Rachel Carr
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Reading Rendezvous: Sylvan Street by Deborah Schupack


Graphics by Indie

Graphics by Indie

As I began Sylvan Street by Deborah Schupack I was quickly immersed into the mundane suburban life. Imagine living at the end of a cul de sac, rife with secrets and knowledge. Now amplify that when at a pool party the inhabitants find a briefcase worth a million dollars. Feeling like you are in a thriller or action movie yet? Just wait. The families gather every summer for the opening of a neighbor’s pool and stuck between the hedges and the pool shed is a million dollars. Who would have thought that right? As the neighbors discuss what to do with the money Keith Margolise- a cop- is the first to exclaim that they should submit the money to the police. In the little section of suburbia each family is thrust to answer their own intriguing questions about not only their morals but also justice. Following the direction of the street’s math teacher, an equation is drawn out in order to determine how much money each family will receive. Money is doled out at a base level, plus family members (children are worth half). This is good for the Margolises’ who have a big family and not so good for Ash who foolishly purchased his home on a whim to surprise his now ex-girlfriend.

As each family carries their portion of the money home- in trash bags- they begin calculating how to spend the money. Yet there is a caveat to their plan, no one is allowed to spend frivolously which could not only attract attention but others knowledge. As if, right?! Against his prior thoughts the immature and inexperienced Margolises are the first to transgress and purchase a Porsche and a new pool. However, we all know that money complicates everything and no individual is secure when there is money being tossed around so frivolously. As the money takes ‘permanent residence’ in each family’s house so does trouble. Amongst the problems are revealed and hidden secrets, adultery, illicit relationships, friendships pushed to the edge, and lives changed forever. Winding itself through the story is the description of the ‘money’ and how it is mismanaged and lost by the original owners. As I read each families story I cannot help but feel sorry for each of the families. Here is a look at a few of the complicated situations: a town cop who is burdened with five children and barely enough to cover their costs, an elderly couple who yearn for their children to be closer and eventually succumb to hardships of their own, a barren couple who has tried for over six years to have a child to no avail, and of course the token new couple on the block.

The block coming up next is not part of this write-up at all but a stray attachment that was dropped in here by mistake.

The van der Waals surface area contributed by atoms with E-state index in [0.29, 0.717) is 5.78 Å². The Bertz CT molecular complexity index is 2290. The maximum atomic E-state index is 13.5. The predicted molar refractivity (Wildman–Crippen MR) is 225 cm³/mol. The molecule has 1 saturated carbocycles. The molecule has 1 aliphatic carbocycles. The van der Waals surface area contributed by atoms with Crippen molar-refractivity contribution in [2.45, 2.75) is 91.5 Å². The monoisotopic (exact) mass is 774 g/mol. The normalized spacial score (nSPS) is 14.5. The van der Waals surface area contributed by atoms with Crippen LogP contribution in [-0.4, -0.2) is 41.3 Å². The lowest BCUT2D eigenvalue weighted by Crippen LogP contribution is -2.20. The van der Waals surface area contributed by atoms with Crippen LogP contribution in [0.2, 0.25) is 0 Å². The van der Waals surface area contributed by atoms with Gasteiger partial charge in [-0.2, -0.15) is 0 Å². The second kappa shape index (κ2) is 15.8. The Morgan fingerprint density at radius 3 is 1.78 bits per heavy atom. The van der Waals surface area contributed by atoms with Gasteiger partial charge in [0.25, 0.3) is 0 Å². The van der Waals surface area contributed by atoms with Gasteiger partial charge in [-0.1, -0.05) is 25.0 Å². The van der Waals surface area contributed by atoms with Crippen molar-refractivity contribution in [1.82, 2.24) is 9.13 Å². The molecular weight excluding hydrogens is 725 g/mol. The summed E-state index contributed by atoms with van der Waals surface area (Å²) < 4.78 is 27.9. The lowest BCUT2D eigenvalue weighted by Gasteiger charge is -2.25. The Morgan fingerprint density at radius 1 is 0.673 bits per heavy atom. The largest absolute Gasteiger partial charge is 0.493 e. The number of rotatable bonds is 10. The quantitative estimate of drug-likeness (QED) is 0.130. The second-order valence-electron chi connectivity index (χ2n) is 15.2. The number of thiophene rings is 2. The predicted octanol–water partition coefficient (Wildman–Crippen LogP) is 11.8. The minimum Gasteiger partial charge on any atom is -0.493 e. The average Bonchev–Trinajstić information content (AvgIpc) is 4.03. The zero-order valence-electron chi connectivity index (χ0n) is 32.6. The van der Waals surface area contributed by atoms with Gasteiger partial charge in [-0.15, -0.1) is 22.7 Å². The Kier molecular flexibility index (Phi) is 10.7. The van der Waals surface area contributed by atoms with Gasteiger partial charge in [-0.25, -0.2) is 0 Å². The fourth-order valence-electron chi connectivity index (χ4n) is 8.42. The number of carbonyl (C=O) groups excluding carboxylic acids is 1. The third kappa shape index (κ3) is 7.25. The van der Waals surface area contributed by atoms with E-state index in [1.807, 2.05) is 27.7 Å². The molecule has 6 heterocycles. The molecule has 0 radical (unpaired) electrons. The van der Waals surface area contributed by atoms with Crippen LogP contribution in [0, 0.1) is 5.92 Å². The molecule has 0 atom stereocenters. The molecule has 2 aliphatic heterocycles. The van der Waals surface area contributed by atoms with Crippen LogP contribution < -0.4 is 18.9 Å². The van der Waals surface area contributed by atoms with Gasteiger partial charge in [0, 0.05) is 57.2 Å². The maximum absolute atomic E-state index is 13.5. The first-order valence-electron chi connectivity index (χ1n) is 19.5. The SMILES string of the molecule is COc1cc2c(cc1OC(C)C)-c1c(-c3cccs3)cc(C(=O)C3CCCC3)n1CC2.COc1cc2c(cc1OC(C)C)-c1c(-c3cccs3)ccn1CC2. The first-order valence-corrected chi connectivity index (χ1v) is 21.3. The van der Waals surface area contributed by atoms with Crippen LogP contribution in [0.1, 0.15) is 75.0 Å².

When I began this new novel I was hesitant, I normally do not enjoy thrillers, yet I’ll admit I was intrigued. As I was reading I thought that there was a definite opportunity for improvement as many times I found myself lost in thoughts and questions for the author- maybe this is stereotypical for a thriller. Primarily with the large cast of characters -who were not appropriately introduced at the start of the novel- it was hard to keep track of who was described. At times I felt the language was evasive and overwhelming. This to me was the only flaw, with a more appropriate introduction to the scene and characters I would have thoroughly enjoyed this novel. However, overall when considering the plot and construction of the novel, it was not only interesting but also thrilling. As a reader I began to hope for the characters and that they were able achieve their goals rather than succumb to the terrors that money brings. When you begin this novel take into account that this novel is modeled after the thrillers that came before it.

This novel is available at Amazon

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